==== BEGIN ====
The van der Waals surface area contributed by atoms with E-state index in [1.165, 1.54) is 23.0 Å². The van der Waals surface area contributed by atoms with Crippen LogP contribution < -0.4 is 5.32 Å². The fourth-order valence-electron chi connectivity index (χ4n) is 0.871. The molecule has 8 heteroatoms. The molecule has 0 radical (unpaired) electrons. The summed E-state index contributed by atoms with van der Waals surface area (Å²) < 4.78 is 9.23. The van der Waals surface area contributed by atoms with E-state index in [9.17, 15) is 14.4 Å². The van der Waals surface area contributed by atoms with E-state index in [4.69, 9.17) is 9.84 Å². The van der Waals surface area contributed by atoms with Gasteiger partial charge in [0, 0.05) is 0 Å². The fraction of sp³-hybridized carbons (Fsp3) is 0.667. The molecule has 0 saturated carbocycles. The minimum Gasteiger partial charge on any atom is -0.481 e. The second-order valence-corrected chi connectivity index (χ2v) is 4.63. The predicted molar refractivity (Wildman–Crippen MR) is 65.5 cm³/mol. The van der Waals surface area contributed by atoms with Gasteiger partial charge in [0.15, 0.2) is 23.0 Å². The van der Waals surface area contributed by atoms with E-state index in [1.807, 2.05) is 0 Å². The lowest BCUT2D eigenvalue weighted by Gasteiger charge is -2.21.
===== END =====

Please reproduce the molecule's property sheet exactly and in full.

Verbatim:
The van der Waals surface area contributed by atoms with E-state index in [1.165, 1.54) is 23.0 Å². The van der Waals surface area contributed by atoms with Crippen LogP contribution < -0.4 is 5.32 Å². The fourth-order valence-electron chi connectivity index (χ4n) is 0.871. The molecule has 8 heteroatoms. The molecule has 0 radical (unpaired) electrons. The summed E-state index contributed by atoms with van der Waals surface area (Å²) < 4.78 is 9.23. The van der Waals surface area contributed by atoms with E-state index in [9.17, 15) is 14.4 Å². The van der Waals surface area contributed by atoms with E-state index in [4.69, 9.17) is 9.84 Å². The van der Waals surface area contributed by atoms with Gasteiger partial charge in [0, 0.05) is 0 Å². The fraction of sp³-hybridized carbons (Fsp3) is 0.667. The molecule has 0 saturated carbocycles. The minimum Gasteiger partial charge on any atom is -0.481 e. The second-order valence-corrected chi connectivity index (χ2v) is 4.63. The predicted molar refractivity (Wildman–Crippen MR) is 65.5 cm³/mol. The van der Waals surface area contributed by atoms with Gasteiger partial charge in [0.15, 0.2) is 23.0 Å². The van der Waals surface area contributed by atoms with E-state index in [1.807, 2.05) is 0 Å². The lowest BCUT2D eigenvalue weighted by Gasteiger charge is -2.21.